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Does anyone really think the Republican Party is suspending some of its presidential primaries next year merely in order to save money? That’s Donald Trump’s analysis of recent moves by four states — Kansas, South Carolina, Arizona, and Nevada — to bypass nominating contests in 2020. “The four states that canceled don’t want to waste their money,” the president opined on Monday . “Having a primary election is very expensive.” Of course, it has nothing to do with party bosses wanting to clear the field for their mercurial president, who generally responds to personal challenges like a rabid ferret. With a toothache.

It’s hard to think of anything more antidemocratic than canceling an election, even when the outcome is nearly foregone. Disenfranchising an entire state to avoid a Trumpian tantrum is a good illustration of what voters dislike about political parties: insular, opaque, self-protecting. The states without primaries in 2020 will instead choose their delegates at party conventions, another insiders’ game.


South Carolina’s decision to cancel its primary means that Trump challenger Mark Sanford, that state’s former governor, won’t even be able to vote for himself. In Massachusetts, Republican loyalists changed the rules so that the primary will be winner-take-all, lest Trump be embarrassed by even a few proportionately allocated delegates going to favorite son Bill Weld. The one state that can argue credibly that its decision to forgo a nomination contest is not designed specifically to help Trump is Kansas, where the Republican Party has never bothered to hold a caucus when an incumbent president is seeking reelection.

To be sure, Democratic state committees have also foregone presidential primaries. When Bill Clinton was running for a second term, Democrats canceled nomination contests in eight states, and in 2012, when Barack Obama was running, they canceled 10. But most of the states that declined to hold primaries did so only after none of the potential challengers qualified for the ballot. And none of the 50 motley challengers to Obama in 2012 — including such worthies as performance artist Vermin Supreme — had previously served in elected office. Despite Trump calling his announced opponents “a total joke, a laughingstock” and “the Three Stooges,” all three — Weld, Sanford, and former Illinois congressman Joe Walsh — were duly elected by thousands of voters in their states. They deserve a chance to be heard.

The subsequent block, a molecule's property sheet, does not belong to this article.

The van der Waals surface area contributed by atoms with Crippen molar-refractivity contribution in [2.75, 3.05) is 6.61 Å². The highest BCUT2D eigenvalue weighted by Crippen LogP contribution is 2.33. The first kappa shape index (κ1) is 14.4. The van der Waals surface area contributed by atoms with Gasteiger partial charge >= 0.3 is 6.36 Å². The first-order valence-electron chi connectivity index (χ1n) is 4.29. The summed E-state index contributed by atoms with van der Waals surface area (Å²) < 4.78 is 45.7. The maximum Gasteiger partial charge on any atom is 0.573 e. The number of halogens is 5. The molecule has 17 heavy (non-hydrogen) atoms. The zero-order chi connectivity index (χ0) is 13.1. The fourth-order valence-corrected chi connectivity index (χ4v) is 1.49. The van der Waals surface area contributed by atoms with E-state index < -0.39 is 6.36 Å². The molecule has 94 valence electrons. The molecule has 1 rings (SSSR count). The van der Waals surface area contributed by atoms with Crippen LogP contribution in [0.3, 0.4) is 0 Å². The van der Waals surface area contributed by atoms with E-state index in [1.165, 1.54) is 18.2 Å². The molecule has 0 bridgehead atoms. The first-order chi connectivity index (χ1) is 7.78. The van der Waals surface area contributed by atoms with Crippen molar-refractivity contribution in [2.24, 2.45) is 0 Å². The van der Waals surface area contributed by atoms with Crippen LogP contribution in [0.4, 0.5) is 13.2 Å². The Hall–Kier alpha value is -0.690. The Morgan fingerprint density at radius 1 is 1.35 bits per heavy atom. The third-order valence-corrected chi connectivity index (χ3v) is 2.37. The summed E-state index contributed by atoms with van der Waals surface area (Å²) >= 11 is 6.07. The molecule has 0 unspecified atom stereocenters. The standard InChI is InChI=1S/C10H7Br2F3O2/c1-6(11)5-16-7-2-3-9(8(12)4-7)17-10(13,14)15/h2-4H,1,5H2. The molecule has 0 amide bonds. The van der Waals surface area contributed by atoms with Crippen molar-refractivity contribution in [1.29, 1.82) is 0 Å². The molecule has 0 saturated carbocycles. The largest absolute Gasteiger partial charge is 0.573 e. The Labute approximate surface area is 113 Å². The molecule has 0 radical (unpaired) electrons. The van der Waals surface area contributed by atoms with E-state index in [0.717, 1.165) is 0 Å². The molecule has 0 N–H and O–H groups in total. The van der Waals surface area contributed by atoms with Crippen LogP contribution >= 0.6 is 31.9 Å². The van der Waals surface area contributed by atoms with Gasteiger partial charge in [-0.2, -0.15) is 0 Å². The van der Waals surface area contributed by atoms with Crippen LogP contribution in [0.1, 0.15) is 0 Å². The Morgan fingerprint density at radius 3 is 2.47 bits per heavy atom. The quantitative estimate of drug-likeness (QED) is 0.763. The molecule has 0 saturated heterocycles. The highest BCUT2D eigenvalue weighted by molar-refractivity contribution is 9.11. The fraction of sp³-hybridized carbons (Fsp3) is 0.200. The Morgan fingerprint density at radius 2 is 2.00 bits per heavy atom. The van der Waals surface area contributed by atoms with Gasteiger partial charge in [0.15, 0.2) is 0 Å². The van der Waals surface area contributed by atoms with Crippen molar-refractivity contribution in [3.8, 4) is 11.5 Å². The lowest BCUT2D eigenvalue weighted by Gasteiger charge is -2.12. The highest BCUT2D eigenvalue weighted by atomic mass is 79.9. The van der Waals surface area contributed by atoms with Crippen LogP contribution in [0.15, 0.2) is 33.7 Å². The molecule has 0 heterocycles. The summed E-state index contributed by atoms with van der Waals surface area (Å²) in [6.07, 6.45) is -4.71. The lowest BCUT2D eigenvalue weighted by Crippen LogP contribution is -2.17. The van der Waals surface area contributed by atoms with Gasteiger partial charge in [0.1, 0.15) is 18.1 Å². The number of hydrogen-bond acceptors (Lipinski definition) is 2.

Given Trump’s autocratic tendencies (“I hereby order,” “I alone can fix it”), his critics can be forgiven for thinking that summarily canceling primary elections is worrisome, even if it is not unprecedented.

In another imperial move, Trump has refused even to debate his challengers. Most incumbents finesse the debate nuisance by scheduling it during a playoff game or holiday weekend, but Trump is nothing if not absolute in his scorn for others. Unlike traditional party conventions, which usually give token speaking roles to the nominee’s primary rivals, Trump has made clear he wants the 2020 Republican convention in Charlotte, N.C., to be a wall-to-wall infomercial, unsullied by any hint of party disunity.

Even if Trump is right that frugality is what’s driving decisions to scrap the primaries in the four states (and in others that may follow suit before the Oct. 1 deadline to call them off), you have to wonder about the cost-benefit ratio. According to the state’s Republican Party chairman, South Carolina’s primary would have cost $1.2 million (out of a $9.3 billion state budget). In Arizona, the state reimburses county election departments at a price of $1.25 per voter. In Nevada, where the parties themselves pay for the primaries, the state GOP estimates it will save $150,000 by scrapping the event. It’s a small price to pay for the most fundamental right of self-governance.


Renée Loth’s column appears regularly in the Globe.